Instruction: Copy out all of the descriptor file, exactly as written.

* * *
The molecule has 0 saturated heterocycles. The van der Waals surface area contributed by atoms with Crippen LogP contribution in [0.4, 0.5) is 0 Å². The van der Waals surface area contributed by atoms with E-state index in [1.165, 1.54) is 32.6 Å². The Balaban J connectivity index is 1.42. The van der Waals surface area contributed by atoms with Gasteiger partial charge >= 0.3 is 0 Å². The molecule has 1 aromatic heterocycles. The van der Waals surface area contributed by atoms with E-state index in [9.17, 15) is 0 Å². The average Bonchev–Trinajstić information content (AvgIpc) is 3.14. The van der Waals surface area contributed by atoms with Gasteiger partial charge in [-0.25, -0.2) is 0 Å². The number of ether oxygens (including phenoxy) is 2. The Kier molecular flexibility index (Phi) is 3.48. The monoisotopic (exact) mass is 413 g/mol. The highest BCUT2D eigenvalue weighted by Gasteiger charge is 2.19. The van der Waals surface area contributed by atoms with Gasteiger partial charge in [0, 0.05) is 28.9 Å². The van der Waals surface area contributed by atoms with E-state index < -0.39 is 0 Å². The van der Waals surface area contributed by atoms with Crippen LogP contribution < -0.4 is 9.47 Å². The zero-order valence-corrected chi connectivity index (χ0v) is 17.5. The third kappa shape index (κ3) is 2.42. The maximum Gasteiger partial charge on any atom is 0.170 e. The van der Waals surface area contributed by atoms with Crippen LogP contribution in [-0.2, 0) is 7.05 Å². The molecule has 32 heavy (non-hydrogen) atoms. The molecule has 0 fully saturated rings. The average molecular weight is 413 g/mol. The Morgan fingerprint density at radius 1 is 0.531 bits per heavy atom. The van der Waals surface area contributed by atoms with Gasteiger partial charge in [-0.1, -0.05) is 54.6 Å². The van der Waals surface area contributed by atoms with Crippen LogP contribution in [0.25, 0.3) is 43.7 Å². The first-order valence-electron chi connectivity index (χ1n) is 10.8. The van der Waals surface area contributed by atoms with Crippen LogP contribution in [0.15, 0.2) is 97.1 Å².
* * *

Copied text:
The molecule has 0 saturated heterocycles. The van der Waals surface area contributed by atoms with Crippen LogP contribution in [0.4, 0.5) is 0 Å². The van der Waals surface area contributed by atoms with E-state index in [1.165, 1.54) is 32.6 Å². The Balaban J connectivity index is 1.42. The van der Waals surface area contributed by atoms with Gasteiger partial charge >= 0.3 is 0 Å². The molecule has 1 aromatic heterocycles. The van der Waals surface area contributed by atoms with E-state index in [9.17, 15) is 0 Å². The average Bonchev–Trinajstić information content (AvgIpc) is 3.14. The van der Waals surface area contributed by atoms with Gasteiger partial charge in [-0.25, -0.2) is 0 Å². The number of ether oxygens (including phenoxy) is 2. The Kier molecular flexibility index (Phi) is 3.48. The monoisotopic (exact) mass is 413 g/mol. The highest BCUT2D eigenvalue weighted by Gasteiger charge is 2.19. The van der Waals surface area contributed by atoms with Gasteiger partial charge in [0, 0.05) is 28.9 Å². The van der Waals surface area contributed by atoms with E-state index < -0.39 is 0 Å². The van der Waals surface area contributed by atoms with Crippen LogP contribution < -0.4 is 9.47 Å². The zero-order valence-corrected chi connectivity index (χ0v) is 17.5. The third kappa shape index (κ3) is 2.42. The maximum Gasteiger partial charge on any atom is 0.170 e. The van der Waals surface area contributed by atoms with Crippen LogP contribution in [-0.2, 0) is 7.05 Å². The molecule has 32 heavy (non-hydrogen) atoms. The molecule has 0 fully saturated rings. The average molecular weight is 413 g/mol. The Morgan fingerprint density at radius 1 is 0.531 bits per heavy atom. The van der Waals surface area contributed by atoms with Gasteiger partial charge in [-0.1, -0.05) is 54.6 Å². The van der Waals surface area contributed by atoms with Crippen LogP contribution in [0.25, 0.3) is 43.7 Å². The first-order valence-electron chi connectivity index (χ1n) is 10.8. The van der Waals surface area contributed by atoms with Crippen LogP contribution in [0.15, 0.2) is 97.1 Å².